Lu sur BMJOpen http://bmjopen.bmj.com/content/5/7/e007863.abstract
Pour traduire cette publication, utilisez la fonction incluse dans le message original du forum http://www.myasthenie.comEphedrine as add-on therapy for patients with myasthenia gravis: protocol for a series of randomised, placebo-controlled n-of-1 trials
Charlotte Vrinten 1,2, Alexander F Lipka 3, Erik W van Zwet 4, Kirsten J M Schimmel 5, Martina C Cornel 2, Marja R Kuijpers 6, Yechiel A Hekster 7, Stephanie S Weinreich 2, Jan J G M Verschuuren 3
Correspondence to Charlotte Vrinten; firstname.lastname@example.org
- Department of Epidemiology and Public Health, University College London, London, UK
- Department of Clinical Genetics, EMGO Institute for Health and Care Research, VU University Medical Center, Amsterdam, The Netherlands
- Department of Neurology, Leiden University Medical Center, Leiden, The Netherlands
- Department of Medical Statistics and Bioinformatics, Leiden University Medical Center, Leiden, The Netherlands
- Department of Clinical Pharmacy and Toxicology, Leiden University Medical Center, Leiden, The Netherlands
- Department of Care, Section Pharmaceutical Care, National Health Care Institute, Diemen, The Netherlands
- Department of Pharmacy, Radboud University Medical Center, Nijmegen, The Netherlands
Received 4 February 2015
Revised 8 April 2015
Accepted 12 April 2015
Published 16 July 2015
Myasthenia gravis (MG), a rare neuromuscular disease, is often initially treated using acetylcholinesterase inhibitors. Patients who do not respond adequately depend on the use of corticosteroids or other immunosuppressive medication, but these may have serious side effects. Clinical observations suggest that ephedrine can diminish, postpone or even prevent the need for immunosuppressive therapy when added to acetylcholinesterase inhibitors or low-dose prednisone. In the Netherlands, ephedrine is not licensed for MG nor is reimbursement guaranteed. MG is a rare condition, and ephedrine might be indicated only in a subset of patients. Thus, randomised controlled trials comparing large groups are difficult to conduct. We, therefore, aim to aggregate data from a small series of n-of-1 trials (also known as single patient trials) to assess the effect of ephedrine as add-on treatment for MG.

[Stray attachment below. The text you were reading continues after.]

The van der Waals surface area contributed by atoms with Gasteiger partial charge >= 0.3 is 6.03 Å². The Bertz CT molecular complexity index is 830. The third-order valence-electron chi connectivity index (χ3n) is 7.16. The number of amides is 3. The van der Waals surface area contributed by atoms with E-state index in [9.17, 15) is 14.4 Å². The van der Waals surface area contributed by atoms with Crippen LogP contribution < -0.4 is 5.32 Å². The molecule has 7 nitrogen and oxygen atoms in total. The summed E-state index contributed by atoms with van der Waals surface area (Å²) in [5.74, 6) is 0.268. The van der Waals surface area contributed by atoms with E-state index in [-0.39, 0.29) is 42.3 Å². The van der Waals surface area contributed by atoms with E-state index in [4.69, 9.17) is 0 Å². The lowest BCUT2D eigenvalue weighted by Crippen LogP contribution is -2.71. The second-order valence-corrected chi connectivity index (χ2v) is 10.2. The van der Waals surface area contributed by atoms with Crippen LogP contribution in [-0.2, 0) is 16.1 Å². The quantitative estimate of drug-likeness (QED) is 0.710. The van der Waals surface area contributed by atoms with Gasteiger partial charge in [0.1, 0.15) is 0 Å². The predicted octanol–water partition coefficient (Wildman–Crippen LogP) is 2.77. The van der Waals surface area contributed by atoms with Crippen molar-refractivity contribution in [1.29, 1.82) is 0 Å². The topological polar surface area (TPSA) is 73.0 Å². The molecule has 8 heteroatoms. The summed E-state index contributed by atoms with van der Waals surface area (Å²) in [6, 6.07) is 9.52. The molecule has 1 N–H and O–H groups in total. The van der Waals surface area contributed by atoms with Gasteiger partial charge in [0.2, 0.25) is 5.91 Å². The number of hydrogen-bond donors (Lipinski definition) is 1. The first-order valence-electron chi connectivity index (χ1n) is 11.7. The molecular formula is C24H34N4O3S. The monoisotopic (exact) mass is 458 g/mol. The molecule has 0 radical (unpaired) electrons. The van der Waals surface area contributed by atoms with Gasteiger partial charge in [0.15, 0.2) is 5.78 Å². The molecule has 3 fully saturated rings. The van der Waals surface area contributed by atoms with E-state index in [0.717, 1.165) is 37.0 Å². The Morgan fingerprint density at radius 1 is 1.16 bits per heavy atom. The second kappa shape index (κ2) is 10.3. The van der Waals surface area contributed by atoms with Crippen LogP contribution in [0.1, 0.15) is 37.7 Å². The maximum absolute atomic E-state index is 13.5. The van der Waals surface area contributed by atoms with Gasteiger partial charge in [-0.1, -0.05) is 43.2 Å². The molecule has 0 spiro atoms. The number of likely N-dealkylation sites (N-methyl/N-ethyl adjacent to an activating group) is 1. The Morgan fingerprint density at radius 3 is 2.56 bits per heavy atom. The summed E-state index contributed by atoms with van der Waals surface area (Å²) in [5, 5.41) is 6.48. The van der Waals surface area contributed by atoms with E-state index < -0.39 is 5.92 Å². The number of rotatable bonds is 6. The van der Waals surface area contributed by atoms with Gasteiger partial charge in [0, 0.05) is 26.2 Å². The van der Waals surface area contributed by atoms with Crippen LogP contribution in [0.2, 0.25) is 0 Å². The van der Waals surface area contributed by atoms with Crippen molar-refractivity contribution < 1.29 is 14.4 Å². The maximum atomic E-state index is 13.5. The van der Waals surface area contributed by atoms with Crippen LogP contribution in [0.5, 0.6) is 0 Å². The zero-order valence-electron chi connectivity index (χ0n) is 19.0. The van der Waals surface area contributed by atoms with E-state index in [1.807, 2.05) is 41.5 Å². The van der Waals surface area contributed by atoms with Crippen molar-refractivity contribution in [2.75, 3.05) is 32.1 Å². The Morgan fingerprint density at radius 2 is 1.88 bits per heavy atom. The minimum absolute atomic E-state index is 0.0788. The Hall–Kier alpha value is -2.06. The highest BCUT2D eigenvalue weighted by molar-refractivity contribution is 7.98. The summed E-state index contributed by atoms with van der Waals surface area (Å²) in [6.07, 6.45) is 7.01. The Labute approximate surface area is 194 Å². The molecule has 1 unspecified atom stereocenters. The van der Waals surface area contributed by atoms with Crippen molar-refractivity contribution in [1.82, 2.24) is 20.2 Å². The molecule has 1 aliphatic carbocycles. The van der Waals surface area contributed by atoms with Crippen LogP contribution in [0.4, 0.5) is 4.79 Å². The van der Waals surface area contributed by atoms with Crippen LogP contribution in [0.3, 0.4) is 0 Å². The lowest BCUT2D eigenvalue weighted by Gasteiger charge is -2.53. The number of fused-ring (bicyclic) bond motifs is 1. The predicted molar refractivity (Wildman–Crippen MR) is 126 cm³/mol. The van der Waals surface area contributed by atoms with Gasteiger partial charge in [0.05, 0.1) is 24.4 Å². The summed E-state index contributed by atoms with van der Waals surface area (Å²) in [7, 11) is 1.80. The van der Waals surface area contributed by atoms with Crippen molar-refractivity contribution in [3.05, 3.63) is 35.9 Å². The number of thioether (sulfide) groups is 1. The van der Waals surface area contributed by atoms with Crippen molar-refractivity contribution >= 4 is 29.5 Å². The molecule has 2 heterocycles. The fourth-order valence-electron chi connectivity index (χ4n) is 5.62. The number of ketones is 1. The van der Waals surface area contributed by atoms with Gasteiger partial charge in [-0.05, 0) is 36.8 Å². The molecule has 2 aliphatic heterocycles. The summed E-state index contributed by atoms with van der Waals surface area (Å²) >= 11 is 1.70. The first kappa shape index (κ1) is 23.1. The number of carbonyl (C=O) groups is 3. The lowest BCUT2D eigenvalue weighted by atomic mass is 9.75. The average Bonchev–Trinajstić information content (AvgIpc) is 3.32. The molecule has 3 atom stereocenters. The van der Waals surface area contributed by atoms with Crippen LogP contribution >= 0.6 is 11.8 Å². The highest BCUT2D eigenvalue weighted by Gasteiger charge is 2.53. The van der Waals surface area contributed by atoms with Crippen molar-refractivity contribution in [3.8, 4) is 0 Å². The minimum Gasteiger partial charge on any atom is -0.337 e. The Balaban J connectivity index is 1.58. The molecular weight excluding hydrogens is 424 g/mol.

Methods and analysis
Single-centre, placebo-controlled, double-blind, randomised, multiple crossover n-of-1 studies in 4 adult patients with generalised MG who show inadequate improvement on pyridostigmine and/or immunosuppressive drugs. Each n-of-1 trial has 3 cycles of two 5-day intervention periods. Treatment: 25 mg ephedrine or placebo, twice daily. Main outcome measure: Quantitative Myasthenia Gravis (QMG) test. Statistical analysis: fixed effects linear model for QMG for all patients combined. Secondary outcome measures: Clinical: effects on MG-Composite and MG-Activities of Daily Living (MG-ADL) scales; QMG at individual level; adverse events. Acceptability of trial design: number of patients eligible and enrolled; number of treatment cycles completed; patients’ and caregivers’ experiences.
Ethics and dissemination
This study was approved by the Medical Ethics Committee of Leiden University Medical Center, No. P14.108. Results of the trial will be reported in a peer-reviewed publication. Regulatory stakeholders will comment on the suitability of the trial for market authorisation and reimbursement purposes.
Trial registration number
This study is registered under EudraCT number 2014-001355-23, protocol no. 40960, V.1.0, registration date 27 March 2014.
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